Some of Yorkshire’s signal boxes are more likely to be protected for future generations after they were awarded listed status.
The landmarks at Hebden Bridge and Hensall are among 26 of England’s rarest and best-preserved railway signal boxes to have been given Grade II-listed status.
The list, announced by the Department for Culture, Media and Sport, includes signal boxes dating from late-Victorian times.
It comes as Network Rail decommissions many mechanical signal boxes to consolidate signalling into 12 regional centres.
John Minnis, senior investigator at English Heritage, said: “These are very special buildings, at one time a familiar sight on our railway system. Today’s listings will ensure that many of these highly distinctive designs, which were full of character, are protected for years to come, providing a window into how railways were operated in the past.”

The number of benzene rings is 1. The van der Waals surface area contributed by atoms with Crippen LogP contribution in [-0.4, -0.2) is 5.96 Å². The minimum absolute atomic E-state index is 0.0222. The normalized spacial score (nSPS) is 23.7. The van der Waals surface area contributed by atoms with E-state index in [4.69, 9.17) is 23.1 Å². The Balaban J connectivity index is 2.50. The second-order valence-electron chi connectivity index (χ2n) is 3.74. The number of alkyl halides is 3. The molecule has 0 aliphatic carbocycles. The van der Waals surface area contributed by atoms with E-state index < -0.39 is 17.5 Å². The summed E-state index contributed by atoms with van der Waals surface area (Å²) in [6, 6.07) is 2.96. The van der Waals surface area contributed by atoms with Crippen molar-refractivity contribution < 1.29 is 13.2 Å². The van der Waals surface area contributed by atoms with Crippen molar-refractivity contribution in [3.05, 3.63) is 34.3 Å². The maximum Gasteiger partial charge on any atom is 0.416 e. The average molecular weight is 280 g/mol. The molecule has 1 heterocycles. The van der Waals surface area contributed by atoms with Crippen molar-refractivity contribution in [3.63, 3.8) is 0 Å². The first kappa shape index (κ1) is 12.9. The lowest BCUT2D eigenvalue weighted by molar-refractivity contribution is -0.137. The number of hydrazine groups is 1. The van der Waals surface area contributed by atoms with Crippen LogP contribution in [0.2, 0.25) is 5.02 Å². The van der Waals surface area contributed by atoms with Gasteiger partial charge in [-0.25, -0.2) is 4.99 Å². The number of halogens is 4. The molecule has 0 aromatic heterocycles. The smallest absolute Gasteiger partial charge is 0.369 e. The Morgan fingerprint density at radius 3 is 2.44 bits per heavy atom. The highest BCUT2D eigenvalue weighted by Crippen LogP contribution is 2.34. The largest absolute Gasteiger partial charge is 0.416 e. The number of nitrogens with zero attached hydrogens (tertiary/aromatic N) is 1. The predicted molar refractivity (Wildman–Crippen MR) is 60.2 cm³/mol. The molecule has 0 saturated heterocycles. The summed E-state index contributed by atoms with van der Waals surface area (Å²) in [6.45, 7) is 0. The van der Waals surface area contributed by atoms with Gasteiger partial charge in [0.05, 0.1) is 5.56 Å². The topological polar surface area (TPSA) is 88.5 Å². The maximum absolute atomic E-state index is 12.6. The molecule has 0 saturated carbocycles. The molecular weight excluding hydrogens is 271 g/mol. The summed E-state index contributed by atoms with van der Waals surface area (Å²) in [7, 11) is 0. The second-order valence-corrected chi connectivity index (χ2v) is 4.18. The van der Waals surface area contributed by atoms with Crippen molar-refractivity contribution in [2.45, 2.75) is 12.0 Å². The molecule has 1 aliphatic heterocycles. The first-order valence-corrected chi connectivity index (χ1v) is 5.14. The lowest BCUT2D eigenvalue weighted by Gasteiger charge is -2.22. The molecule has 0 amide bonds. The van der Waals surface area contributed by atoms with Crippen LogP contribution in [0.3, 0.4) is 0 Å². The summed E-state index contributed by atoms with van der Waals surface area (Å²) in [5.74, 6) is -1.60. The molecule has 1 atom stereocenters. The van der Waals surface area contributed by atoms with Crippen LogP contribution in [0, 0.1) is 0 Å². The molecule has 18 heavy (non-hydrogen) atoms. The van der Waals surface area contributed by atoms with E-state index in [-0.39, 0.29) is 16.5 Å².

In the 1940s, there were as many as 10,000 signal boxes but today fewer than 500 are in use by Network Rail (NR), which has joined English Heritage in seeking out the best examples of historic boxes. Built in 1891, Hebden Bridge signal box is one of only a handful of Lancashire and Yorkshire Railway boxes to survive in anything like original condition. The signal box at Hensall was built in 1875 by signalling contractors E S Yardley & Co, also for the Lancashire and Yorkshire Railway.
Heritage Minister Ed Vaizey said: “Our interest in everything to do with trains and railways – and the ‘golden age’ of steam in particular – is one of our most endearing and enduring national preoccupations. Signal boxes are a big part of this, and so I am very pleased indeed to be able to list these lovely examples of the type.”